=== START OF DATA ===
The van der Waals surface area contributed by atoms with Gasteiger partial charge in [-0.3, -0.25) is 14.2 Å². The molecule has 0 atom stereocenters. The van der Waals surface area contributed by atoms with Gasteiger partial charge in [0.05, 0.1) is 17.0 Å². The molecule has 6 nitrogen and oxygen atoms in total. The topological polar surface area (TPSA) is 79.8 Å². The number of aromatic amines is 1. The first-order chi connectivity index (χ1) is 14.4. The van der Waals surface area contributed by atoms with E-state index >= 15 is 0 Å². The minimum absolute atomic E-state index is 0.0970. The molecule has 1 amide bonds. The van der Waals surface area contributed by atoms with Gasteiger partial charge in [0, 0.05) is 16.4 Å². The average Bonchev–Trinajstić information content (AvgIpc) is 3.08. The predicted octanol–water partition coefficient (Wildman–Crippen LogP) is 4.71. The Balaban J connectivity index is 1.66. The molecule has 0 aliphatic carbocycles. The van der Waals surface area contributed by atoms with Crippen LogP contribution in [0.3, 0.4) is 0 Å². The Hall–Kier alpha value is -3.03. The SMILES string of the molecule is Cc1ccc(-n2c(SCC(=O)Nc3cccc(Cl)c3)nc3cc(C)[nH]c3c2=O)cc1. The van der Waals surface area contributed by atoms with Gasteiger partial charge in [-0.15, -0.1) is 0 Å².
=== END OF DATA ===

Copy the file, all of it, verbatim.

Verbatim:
The van der Waals surface area contributed by atoms with Gasteiger partial charge in [-0.3, -0.25) is 14.2 Å². The molecule has 0 atom stereocenters. The van der Waals surface area contributed by atoms with Gasteiger partial charge in [0.05, 0.1) is 17.0 Å². The molecule has 6 nitrogen and oxygen atoms in total. The topological polar surface area (TPSA) is 79.8 Å². The number of aromatic amines is 1. The first-order chi connectivity index (χ1) is 14.4. The van der Waals surface area contributed by atoms with E-state index >= 15 is 0 Å². The minimum absolute atomic E-state index is 0.0970. The molecule has 1 amide bonds. The van der Waals surface area contributed by atoms with Gasteiger partial charge in [0, 0.05) is 16.4 Å². The average Bonchev–Trinajstić information content (AvgIpc) is 3.08. The predicted octanol–water partition coefficient (Wildman–Crippen LogP) is 4.71. The Balaban J connectivity index is 1.66. The molecule has 0 aliphatic carbocycles. The van der Waals surface area contributed by atoms with Crippen LogP contribution in [0.3, 0.4) is 0 Å². The Hall–Kier alpha value is -3.03. The SMILES string of the molecule is Cc1ccc(-n2c(SCC(=O)Nc3cccc(Cl)c3)nc3cc(C)[nH]c3c2=O)cc1. The van der Waals surface area contributed by atoms with Gasteiger partial charge in [-0.15, -0.1) is 0 Å².